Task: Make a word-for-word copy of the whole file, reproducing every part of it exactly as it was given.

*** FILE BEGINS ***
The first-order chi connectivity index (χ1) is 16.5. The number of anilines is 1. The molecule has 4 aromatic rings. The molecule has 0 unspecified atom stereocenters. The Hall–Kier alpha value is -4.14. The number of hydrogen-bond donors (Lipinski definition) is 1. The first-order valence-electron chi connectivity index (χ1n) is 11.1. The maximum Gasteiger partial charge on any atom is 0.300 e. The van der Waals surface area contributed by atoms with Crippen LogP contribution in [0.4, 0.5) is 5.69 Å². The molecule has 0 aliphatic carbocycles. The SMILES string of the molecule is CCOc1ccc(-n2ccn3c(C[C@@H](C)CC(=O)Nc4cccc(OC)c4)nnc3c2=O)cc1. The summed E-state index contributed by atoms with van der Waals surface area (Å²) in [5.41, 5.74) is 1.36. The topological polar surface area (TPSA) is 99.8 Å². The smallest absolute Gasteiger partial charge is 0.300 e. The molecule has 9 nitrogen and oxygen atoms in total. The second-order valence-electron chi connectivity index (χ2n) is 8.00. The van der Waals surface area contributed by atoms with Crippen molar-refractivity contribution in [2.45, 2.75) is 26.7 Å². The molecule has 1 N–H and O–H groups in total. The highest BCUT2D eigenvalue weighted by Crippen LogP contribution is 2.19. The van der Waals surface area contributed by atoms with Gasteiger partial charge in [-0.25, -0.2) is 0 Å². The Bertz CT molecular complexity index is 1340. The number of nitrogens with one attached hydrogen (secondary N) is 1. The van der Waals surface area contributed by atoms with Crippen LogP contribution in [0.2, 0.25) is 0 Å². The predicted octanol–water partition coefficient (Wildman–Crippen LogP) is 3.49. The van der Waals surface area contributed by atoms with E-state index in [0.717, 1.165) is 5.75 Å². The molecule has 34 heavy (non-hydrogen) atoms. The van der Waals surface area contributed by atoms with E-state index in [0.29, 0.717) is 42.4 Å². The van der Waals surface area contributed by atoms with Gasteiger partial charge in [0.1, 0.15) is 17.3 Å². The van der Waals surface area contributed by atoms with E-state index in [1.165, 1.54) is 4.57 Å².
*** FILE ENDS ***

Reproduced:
The first-order chi connectivity index (χ1) is 16.5. The number of anilines is 1. The molecule has 4 aromatic rings. The molecule has 0 unspecified atom stereocenters. The Hall–Kier alpha value is -4.14. The number of hydrogen-bond donors (Lipinski definition) is 1. The first-order valence-electron chi connectivity index (χ1n) is 11.1. The maximum Gasteiger partial charge on any atom is 0.300 e. The van der Waals surface area contributed by atoms with Crippen LogP contribution in [0.4, 0.5) is 5.69 Å². The molecule has 0 aliphatic carbocycles. The SMILES string of the molecule is CCOc1ccc(-n2ccn3c(C[C@@H](C)CC(=O)Nc4cccc(OC)c4)nnc3c2=O)cc1. The summed E-state index contributed by atoms with van der Waals surface area (Å²) in [5.41, 5.74) is 1.36. The topological polar surface area (TPSA) is 99.8 Å². The smallest absolute Gasteiger partial charge is 0.300 e. The molecule has 9 nitrogen and oxygen atoms in total. The second-order valence-electron chi connectivity index (χ2n) is 8.00. The van der Waals surface area contributed by atoms with Crippen molar-refractivity contribution in [2.45, 2.75) is 26.7 Å². The molecule has 1 N–H and O–H groups in total. The highest BCUT2D eigenvalue weighted by Crippen LogP contribution is 2.19. The van der Waals surface area contributed by atoms with Gasteiger partial charge in [-0.25, -0.2) is 0 Å². The Bertz CT molecular complexity index is 1340. The number of nitrogens with one attached hydrogen (secondary N) is 1. The van der Waals surface area contributed by atoms with Crippen LogP contribution in [0.2, 0.25) is 0 Å². The predicted octanol–water partition coefficient (Wildman–Crippen LogP) is 3.49. The van der Waals surface area contributed by atoms with E-state index in [0.717, 1.165) is 5.75 Å². The molecule has 34 heavy (non-hydrogen) atoms. The van der Waals surface area contributed by atoms with E-state index in [0.29, 0.717) is 42.4 Å². The van der Waals surface area contributed by atoms with Gasteiger partial charge in [0.1, 0.15) is 17.3 Å². The van der Waals surface area contributed by atoms with E-state index in [1.165, 1.54) is 4.57 Å².